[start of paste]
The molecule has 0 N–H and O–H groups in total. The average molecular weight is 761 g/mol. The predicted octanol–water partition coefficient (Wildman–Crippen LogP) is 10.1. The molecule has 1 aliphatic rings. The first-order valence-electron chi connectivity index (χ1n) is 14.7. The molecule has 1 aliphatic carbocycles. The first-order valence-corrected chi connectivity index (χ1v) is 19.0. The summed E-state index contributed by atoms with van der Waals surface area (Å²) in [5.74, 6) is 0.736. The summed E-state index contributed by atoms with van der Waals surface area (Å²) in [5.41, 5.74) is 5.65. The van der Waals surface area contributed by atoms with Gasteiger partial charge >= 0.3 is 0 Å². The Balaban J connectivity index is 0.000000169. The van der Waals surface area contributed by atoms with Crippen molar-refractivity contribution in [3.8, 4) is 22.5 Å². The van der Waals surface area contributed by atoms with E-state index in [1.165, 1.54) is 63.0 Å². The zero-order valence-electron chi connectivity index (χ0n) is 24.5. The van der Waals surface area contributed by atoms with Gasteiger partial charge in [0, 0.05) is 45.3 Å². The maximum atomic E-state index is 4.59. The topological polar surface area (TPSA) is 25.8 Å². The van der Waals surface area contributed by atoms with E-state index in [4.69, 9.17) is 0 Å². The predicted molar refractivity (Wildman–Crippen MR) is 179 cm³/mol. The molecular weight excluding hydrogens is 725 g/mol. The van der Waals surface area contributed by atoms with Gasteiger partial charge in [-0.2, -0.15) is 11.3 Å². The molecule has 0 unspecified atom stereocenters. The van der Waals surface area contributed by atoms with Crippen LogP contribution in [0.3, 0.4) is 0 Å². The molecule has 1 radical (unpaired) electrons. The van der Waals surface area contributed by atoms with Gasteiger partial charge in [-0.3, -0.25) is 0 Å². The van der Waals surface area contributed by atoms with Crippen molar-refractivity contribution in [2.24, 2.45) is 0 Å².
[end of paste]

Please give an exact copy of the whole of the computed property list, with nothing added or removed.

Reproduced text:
The molecule has 0 N–H and O–H groups in total. The average molecular weight is 761 g/mol. The predicted octanol–water partition coefficient (Wildman–Crippen LogP) is 10.1. The molecule has 1 aliphatic rings. The first-order valence-electron chi connectivity index (χ1n) is 14.7. The molecule has 1 aliphatic carbocycles. The first-order valence-corrected chi connectivity index (χ1v) is 19.0. The summed E-state index contributed by atoms with van der Waals surface area (Å²) in [5.74, 6) is 0.736. The summed E-state index contributed by atoms with van der Waals surface area (Å²) in [5.41, 5.74) is 5.65. The van der Waals surface area contributed by atoms with Gasteiger partial charge >= 0.3 is 0 Å². The Balaban J connectivity index is 0.000000169. The van der Waals surface area contributed by atoms with Crippen molar-refractivity contribution in [3.8, 4) is 22.5 Å². The van der Waals surface area contributed by atoms with E-state index in [1.165, 1.54) is 63.0 Å². The zero-order valence-electron chi connectivity index (χ0n) is 24.5. The van der Waals surface area contributed by atoms with Gasteiger partial charge in [0, 0.05) is 45.3 Å². The maximum atomic E-state index is 4.59. The topological polar surface area (TPSA) is 25.8 Å². The van der Waals surface area contributed by atoms with E-state index in [4.69, 9.17) is 0 Å². The predicted molar refractivity (Wildman–Crippen MR) is 179 cm³/mol. The molecular weight excluding hydrogens is 725 g/mol. The van der Waals surface area contributed by atoms with Gasteiger partial charge in [-0.2, -0.15) is 11.3 Å². The molecule has 0 unspecified atom stereocenters. The van der Waals surface area contributed by atoms with Crippen LogP contribution in [0.3, 0.4) is 0 Å². The molecule has 1 radical (unpaired) electrons. The van der Waals surface area contributed by atoms with Gasteiger partial charge in [-0.3, -0.25) is 0 Å². The van der Waals surface area contributed by atoms with Crippen molar-refractivity contribution in [2.24, 2.45) is 0 Å².